Deadly Serious

Adam M. Grossman

THE MUSICIAN PRINCE died in 2016 at age 57, leaving behind a legacy of musical genius. Unfortunately, he also left behind an ongoing legal and financial mess. The issue: For reasons no one understands, Prince neglected to prepare even the most basic estate plan, leaving potential heirs squabbling over his fortune.

Under the latest tax law, passed late last year, only those with more than $11.2 million in assets ($22.4 million for a married couple) are subject to federal estate taxes. Still, you don’t have to be a wealthy rock star to need an estate plan. I believe every adult—regardless of net worth—should have at least a basic plan. Here are 10 reasons:

1. State estate taxes. Even if your estate won’t top the $11.2 million federal threshold, your state might impose its own estate tax. Eighteen states, in fact, have some type of estate or inheritance tax. In some states, the limit is harmonized with the federal limit, meaning you would only face a state-level tax if your estate met the federal threshold. But in many states, the limit is far lower. In Massachusetts, for example, it’s just $1 million.

2. An ever-changing tax regime. While today’s $11.2 million federal estate tax exemption is extremely generous, there’s no guarantee this generosity will last. While estate tax revenue is virtually meaningless to the federal budget, it’s politically symbolic and has seen frequent changes. As recently as 2000, the limit was less than $1 million and the top rate was a hefty 55%, compared with today’s 40%. In 2010, on the other hand, there was no estate tax at all. The lesson: Don’t conclude that today’s estate tax regime is the one that will apply to you.

3. Naming a guardian. Should something happen to both you and your spouse, perhaps the single most important function of an estate plan is the appointing of a guardian for your children. This is even more critical if you’re a single parent. While your loved ones may have the best of intentions, it isn’t unusual for custody disagreements to arise when parents pass away.

Should children live with their grandparents or perhaps with an aunt or uncle? Should priority be given to those who live locally? To those who share your values? To those in a more comfortable position financially? It’s unlikely that everyone will see it the same way. That’s why it’s so important to document your preference.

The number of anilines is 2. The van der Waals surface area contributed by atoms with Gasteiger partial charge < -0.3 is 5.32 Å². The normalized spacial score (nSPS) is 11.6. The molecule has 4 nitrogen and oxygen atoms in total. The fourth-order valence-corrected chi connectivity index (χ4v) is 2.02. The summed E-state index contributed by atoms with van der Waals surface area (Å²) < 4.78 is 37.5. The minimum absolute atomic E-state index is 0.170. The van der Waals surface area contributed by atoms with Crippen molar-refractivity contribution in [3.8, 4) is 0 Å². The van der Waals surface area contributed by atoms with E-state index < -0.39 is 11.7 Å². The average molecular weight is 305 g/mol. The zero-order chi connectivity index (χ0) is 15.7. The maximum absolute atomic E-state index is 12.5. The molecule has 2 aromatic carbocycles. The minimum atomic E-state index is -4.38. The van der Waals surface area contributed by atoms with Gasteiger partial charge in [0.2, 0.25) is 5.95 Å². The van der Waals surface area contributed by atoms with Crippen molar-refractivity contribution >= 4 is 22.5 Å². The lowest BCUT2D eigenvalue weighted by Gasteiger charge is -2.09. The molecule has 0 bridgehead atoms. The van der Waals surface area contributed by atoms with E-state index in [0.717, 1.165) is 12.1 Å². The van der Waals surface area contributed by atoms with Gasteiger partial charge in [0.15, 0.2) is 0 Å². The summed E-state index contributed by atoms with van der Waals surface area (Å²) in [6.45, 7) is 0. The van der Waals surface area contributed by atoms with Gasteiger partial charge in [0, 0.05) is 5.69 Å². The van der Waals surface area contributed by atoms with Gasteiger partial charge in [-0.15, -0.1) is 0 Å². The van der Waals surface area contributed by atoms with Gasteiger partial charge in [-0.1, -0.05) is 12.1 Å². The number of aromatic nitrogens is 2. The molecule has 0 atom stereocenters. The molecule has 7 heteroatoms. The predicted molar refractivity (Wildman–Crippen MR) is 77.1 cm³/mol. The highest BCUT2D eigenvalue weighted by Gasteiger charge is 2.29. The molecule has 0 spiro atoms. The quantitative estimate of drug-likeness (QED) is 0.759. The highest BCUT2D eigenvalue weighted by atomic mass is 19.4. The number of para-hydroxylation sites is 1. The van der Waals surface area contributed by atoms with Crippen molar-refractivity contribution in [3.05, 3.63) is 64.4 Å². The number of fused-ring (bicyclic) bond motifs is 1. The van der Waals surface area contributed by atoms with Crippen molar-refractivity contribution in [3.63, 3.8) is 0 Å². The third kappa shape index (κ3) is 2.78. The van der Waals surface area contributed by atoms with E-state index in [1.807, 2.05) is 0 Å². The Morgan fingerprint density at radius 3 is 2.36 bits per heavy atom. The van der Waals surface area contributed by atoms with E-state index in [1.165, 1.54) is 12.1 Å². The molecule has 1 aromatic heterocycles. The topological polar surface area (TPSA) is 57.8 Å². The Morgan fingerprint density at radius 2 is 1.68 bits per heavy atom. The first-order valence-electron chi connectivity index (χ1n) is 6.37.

4. Choosing a health care proxy. Another critical function of an estate plan is to name a health care proxy. If you were to become incapacitated, a written health care proxy would ensure that a designated loved one would have authority to make medical decisions on your behalf. This need not be complicated—in fact, free proxy forms are available on the internet—but it is important. If you became incapacitated, that would be bad enough. You certainly wouldn’t want your family sparring with each other, or with hospital staff, as a result.

5. Picking an executor. The executor’s role is largely administrative and often falls to the spouse or an adult child. If you have children from more than one marriage, however, you should consider appointing an impartial executor—one who does not have a stake in the outcome. While this impartial individual will need to be paid, it’ll be well worth the cost if that impartiality helps your heirs avoid a costly dispute.

6. Ensuring equity among children. If you died without a will, a court would probably divide your assets equally among your children. But that may not make the most sense. Suppose your children are in different situations financially. Should everyone receive equal shares? The answer, of course, is that it depends. But since you’re in the best position to make that determination, take the time now to think it through.

7. Charitable intentions. If you have substantial assets, perhaps you wouldn’t want everything to go to your children. Maybe there are charities, religious organizations or educational institutions that are important to your legacy. If you don’t put it on paper, no one will ever know.

8. Personal possessions. If you’re like most people, you have items of sentimental value—jewelry, for example. Wouldn’t you want some say over how these items are allocated?

Vacation homes are similarly tricky, often holding great sentimental value for children. But how would they share a home among themselves? How would they share the maintenance costs, especially if they are in different positions financially? What if one of your children wanted to sell the house and one wanted to hold it? A thoughtful estate plan would include mechanisms to handle these questions amicably.

9. Cost savings. In Prince’s case, it’s been more than two years and none of his heirs has received a penny. In the meantime, because it’s such a tangled mess, attorneys and other advisors have collected nearly $6 million in fees. No question, this is an unusual case. But the point remains: It’s hard enough to suffer a loss. Don’t compound that pain by leaving your family guessing about—and possibly fighting over—what you would have wanted.

10. Creditor protection. In the event one of your children has a legal dispute, a well-written estate plan could help protect your assets from that child’s creditors. If he or she gets divorced, for example, a trust structure could ensure that more of your assets stay with your child.

Adam M. Grossman’s previous articles include Five Messy StepsHole Story and Seeking Zero. Adam is the founder of Mayport Wealth Management, a fixed-fee financial planning firm in Boston. He’s an advocate of evidence-based investing and is on a mission to lower the cost of investment advice for consumers. Follow Adam on Twitter @AdamMGrossman.

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